The legislature has determined that non-business tangible personal property is assumed to have no value and a tax is not imposed on this property.1The no-value presumption for non-business personal property has been upheld, based on the fact that the tax produces little revenue in relation to its administration costs, as well as the long-standing rule that the legislature may choose the method of valuation as well as whether the tax itself has any practical value.2
Most industrial and commercial tangible personal property is valued and assessed by the county taxing authorities in the counties where the owners of such property do business.3Pursuant to T.C.A. § 67-5-901, et seq., industrial and commercial taxpayers must annually file a schedule on which they list the tangible personal property they use in their businesses. Section 67-5-903(f) contains a schedule of allowable rates of depreciation for commercial and industrial tangible personal property.4Pursuant to T.C.A. § 67-5-1509(a), the State Board of Equalization must, by order or rule, direct that commercial and industrial tangible personal property assessments be equalized using the appraisal ratios adopted by the state board for each county. However, such equalization is available only to taxpayers who have filed the reporting schedule required by law.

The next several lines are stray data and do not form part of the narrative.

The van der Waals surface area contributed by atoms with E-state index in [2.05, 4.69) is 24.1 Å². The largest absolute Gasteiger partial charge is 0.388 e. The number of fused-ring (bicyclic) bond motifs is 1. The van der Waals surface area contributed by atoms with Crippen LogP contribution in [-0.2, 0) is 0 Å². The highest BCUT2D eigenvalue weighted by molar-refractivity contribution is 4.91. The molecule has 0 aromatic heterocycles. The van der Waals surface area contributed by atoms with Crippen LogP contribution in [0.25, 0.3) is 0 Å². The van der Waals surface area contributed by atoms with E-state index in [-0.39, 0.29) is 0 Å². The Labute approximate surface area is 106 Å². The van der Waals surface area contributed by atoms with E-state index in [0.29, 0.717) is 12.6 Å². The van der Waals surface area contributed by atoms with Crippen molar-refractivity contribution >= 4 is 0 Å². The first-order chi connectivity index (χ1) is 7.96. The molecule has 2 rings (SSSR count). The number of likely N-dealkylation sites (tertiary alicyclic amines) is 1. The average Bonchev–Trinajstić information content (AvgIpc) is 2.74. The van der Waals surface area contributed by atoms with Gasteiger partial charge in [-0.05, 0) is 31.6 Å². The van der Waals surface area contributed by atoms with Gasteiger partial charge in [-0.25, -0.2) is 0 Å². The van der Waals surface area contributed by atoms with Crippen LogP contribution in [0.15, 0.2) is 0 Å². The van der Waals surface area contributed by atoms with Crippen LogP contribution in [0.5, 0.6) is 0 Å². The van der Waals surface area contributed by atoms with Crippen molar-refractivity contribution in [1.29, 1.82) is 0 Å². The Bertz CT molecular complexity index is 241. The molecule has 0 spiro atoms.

Public utility and common carrier property is centrally assessed annually by the Comptroller of the Treasury.5Pursuant to T.C.A. § 67-5-1302(b)(1), the assessments of public utility property shall be adjusted, where necessary, to equalize the values of public utility property to the prevailing level of value of property in each jurisdiction. “The authority to adjust the appraised values of public utility property to achieve equalization with industrial and commercial property is found in § 67-5-1509(b). This statute provides: (b) Equalization may be made by the board or commission, as the case may be, by reducing or increasing the appraised values of properties within any taxing jurisdiction, or any part thereof, in such manner as is determined by the state board of equalization will enable the board or commission to justly and equitably equalize assessments in accordance with law.”6Since 1997, the Board of Equalization has ordered a 15 percent reduction in the assessed value of centrally assessed tangible personal property in order to bring it to the same level of assessment as locally assessed tangible personal property.7
Much of the discussion regarding collection of delinquent real property taxes also applies to the collection of delinquent personal property taxes. However there are also areas in which collection differs.
1T.C.A. § 67-5-901(a)(3)(A).
2Sherwood v. Clary, 734 S.W.2d 318, 320-21 (Tenn. 1987); citing, Lehnhausen v. Lake Shore Auto Parts, 410 U.S. 356 (1973). For prior law, see Op. Tenn. Atty. Gen. 86-80 (April 3, 1986); Op. Tenn. Atty. Gen. 84-273 (September 27, 1984).
3T.C.A. §§ 67-5-102, 67-5-103.
4In re All Assessments, 58 S.W.3d 95, 96 (Tenn. 2000).
5T.C.A. § 67-5-1301.
6In re All Assessments, 58 S.W.3d 95, 101 (Tenn. 2000). See also Louisville & N.R.R. v. Public Serv. Comm’n, 249 F.Supp. 894 (M.D. Tenn. 1966), aff'd, 389 F.2d 247 (6th Cir. 1968) ("L & N I"); Louisville & N.R.R. v. Public Serv. Comm’n, 493 F.Supp. 162 (M.D. Tenn. 1978), aff'd, 631 F.2d 426 (6th Cir. 1980), cert. denied, 450 U.S. 959, 101 S.Ct. 1418 (1981) ("L & N II").
7ANR Pipeline Co. v. Tennessee Board of Equalization, 2002 WL 31840689, *1 (Tenn.Ct.App. 2002) perm. app. denied (Tenn. 2003).